Managing blood glucose levels can be tricky, and failing to stay within the recommended ranges can lead to complications.
As a parent of a child with type 1 diabetes, you know that too much insulin can lead to a condition known as hypoglycemia, where your child’s blood glucose levels (BGL) are too low. Sometimes, this condition can become too severe and lead to unconsciousness. That’s where glucagon comes in as an emergency tool to help raise BGL.
So, let’s discuss what glucagon is exactly, when it should be used, and other ways to deal with hypoglycemia.
What is Glucagon, And What is it for?
For nondiabetics, the pancreas produces and releases a hormone called Glucagon. It works to maintain blood glucose levels by creating glucose in the liver, reducing the breakdown of glucose, and releasing the glucose stores from the liver and into the bloodstream.
It essentially works between meals and reduces the chances of hypoglycemia or low blood glucose.
For people suffering from type 1 diabetes who don’t produce glucagon naturally, taking it in some form can help bring blood glucose levels back up and help during episodes of hypoglycemia.
Glucagon is available in 3 forms:
- Powder that you mix with saline and inject with a syringe (needle)
- Nasal spray
- Premixed and filled syringe that you can inject.
When to Give Glucagon to Your Child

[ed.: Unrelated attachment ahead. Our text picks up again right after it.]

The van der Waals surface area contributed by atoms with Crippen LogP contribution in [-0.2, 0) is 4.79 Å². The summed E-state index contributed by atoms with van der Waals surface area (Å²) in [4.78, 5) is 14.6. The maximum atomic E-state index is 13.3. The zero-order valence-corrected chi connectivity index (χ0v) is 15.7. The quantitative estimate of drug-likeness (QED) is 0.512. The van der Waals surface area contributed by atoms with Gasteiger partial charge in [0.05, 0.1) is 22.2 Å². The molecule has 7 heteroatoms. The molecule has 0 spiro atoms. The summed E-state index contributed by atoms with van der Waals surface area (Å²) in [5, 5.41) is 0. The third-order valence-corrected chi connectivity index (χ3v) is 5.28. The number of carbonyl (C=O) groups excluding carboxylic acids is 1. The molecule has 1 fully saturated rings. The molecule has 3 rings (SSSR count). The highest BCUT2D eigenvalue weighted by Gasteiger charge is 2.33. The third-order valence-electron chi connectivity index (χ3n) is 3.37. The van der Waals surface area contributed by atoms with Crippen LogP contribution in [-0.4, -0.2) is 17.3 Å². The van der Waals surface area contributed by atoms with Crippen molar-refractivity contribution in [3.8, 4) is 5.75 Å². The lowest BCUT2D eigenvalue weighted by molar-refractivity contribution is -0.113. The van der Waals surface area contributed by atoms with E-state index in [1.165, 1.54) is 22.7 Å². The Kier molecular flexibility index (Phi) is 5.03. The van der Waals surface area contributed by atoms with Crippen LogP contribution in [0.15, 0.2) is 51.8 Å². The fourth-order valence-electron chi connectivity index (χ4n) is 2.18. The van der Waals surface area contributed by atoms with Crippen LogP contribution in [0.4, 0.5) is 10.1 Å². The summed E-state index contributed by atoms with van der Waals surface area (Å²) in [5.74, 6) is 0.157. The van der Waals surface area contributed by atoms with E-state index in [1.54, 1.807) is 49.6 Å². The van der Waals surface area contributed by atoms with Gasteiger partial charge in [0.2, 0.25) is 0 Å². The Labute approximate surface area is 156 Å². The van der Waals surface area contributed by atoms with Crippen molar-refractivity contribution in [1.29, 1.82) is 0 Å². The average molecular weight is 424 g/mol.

Glucagon is very quick in increasing blood sugar levels and reversing hypoglycemia. If a child is hypoglycemic, their condition can get serious quickly. You’ll need to reverse it as quickly as possible. Some initial symptoms include:
- Blurred vision
- Fast heart rate
- Cold sweats
These symptoms can quickly progress into a state where your child is unconscious or, in the most serious cases, even become comatose.
If your child is alert and can easily eat or drink something, you can give them glucose tablets, fruit juice or sweets to increase their blood glucose. But, if you feel like they are not in a state to eat or drink anything, or are not fully conscious, using glucagon may be the better option.
Specifically, according to the JDRF, “Glucagon is generally used when a person with type 1 diabetes (T1D) is unable to swallow liquid or food because of severe hypoglycemia (low blood sugar) symptoms, including extreme drowsiness, unconsciousness or seizure.”
If you give a partially conscious child something to eat or drink, they can possibly choke on it, which is why glucagon is better. It will work in about 15 minutes to improve their condition.
How to Administer Glucagon
Since glucagon is available in different forms, you can administer it based on what’s easily available and what you are comfortable using. Make sure that if your child is unconscious, you work fast to minimize complications.
The nasal spray only has one dose, so you must use it right the first time.
Here is how to use it.
- Remove the shrink wrap from the device.
- Remove the lid and take out the device from the tube.
- Once the device is unwrapped, hold it between your fingers and thumb.
- Insert the tip gently into the child’s nostrils until your fingers touch their nose.
- After that, push the plunger all the way in until the green line is not visible.
If you are using an unmixed injection, here are the steps.
- Open the powder vial.